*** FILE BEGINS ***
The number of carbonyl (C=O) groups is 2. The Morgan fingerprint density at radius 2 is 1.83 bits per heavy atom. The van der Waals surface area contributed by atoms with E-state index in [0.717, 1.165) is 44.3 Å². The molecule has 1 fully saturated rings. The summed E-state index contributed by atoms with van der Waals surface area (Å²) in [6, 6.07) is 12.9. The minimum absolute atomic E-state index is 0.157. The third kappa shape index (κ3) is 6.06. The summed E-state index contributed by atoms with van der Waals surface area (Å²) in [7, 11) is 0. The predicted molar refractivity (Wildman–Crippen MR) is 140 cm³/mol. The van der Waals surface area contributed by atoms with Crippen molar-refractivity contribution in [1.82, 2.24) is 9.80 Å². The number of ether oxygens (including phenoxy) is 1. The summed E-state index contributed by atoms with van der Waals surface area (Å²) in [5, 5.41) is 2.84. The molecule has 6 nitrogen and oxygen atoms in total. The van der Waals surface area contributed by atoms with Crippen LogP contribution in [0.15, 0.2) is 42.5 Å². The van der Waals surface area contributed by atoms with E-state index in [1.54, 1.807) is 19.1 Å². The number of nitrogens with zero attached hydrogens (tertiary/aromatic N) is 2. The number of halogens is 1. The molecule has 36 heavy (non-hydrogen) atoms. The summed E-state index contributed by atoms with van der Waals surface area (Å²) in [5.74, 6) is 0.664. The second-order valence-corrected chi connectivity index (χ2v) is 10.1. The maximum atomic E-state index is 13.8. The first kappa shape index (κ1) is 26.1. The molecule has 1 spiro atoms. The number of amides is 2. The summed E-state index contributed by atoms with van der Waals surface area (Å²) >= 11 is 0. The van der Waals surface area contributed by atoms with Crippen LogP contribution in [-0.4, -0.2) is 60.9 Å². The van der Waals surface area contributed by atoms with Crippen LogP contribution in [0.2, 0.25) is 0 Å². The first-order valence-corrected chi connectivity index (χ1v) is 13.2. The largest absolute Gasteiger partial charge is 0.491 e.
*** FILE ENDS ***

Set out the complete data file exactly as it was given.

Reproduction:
The number of carbonyl (C=O) groups is 2. The Morgan fingerprint density at radius 2 is 1.83 bits per heavy atom. The van der Waals surface area contributed by atoms with E-state index in [0.717, 1.165) is 44.3 Å². The molecule has 1 fully saturated rings. The summed E-state index contributed by atoms with van der Waals surface area (Å²) in [6, 6.07) is 12.9. The minimum absolute atomic E-state index is 0.157. The third kappa shape index (κ3) is 6.06. The summed E-state index contributed by atoms with van der Waals surface area (Å²) in [7, 11) is 0. The predicted molar refractivity (Wildman–Crippen MR) is 140 cm³/mol. The van der Waals surface area contributed by atoms with Crippen molar-refractivity contribution in [1.82, 2.24) is 9.80 Å². The number of ether oxygens (including phenoxy) is 1. The summed E-state index contributed by atoms with van der Waals surface area (Å²) in [5, 5.41) is 2.84. The molecule has 6 nitrogen and oxygen atoms in total. The van der Waals surface area contributed by atoms with Crippen LogP contribution in [0.15, 0.2) is 42.5 Å². The van der Waals surface area contributed by atoms with E-state index in [1.54, 1.807) is 19.1 Å². The number of nitrogens with zero attached hydrogens (tertiary/aromatic N) is 2. The number of halogens is 1. The molecule has 36 heavy (non-hydrogen) atoms. The summed E-state index contributed by atoms with van der Waals surface area (Å²) in [5.74, 6) is 0.664. The second-order valence-corrected chi connectivity index (χ2v) is 10.1. The maximum atomic E-state index is 13.8. The first kappa shape index (κ1) is 26.1. The molecule has 1 spiro atoms. The number of amides is 2. The summed E-state index contributed by atoms with van der Waals surface area (Å²) >= 11 is 0. The van der Waals surface area contributed by atoms with Crippen LogP contribution in [-0.4, -0.2) is 60.9 Å². The van der Waals surface area contributed by atoms with Crippen LogP contribution in [0.2, 0.25) is 0 Å². The first-order valence-corrected chi connectivity index (χ1v) is 13.2. The largest absolute Gasteiger partial charge is 0.491 e.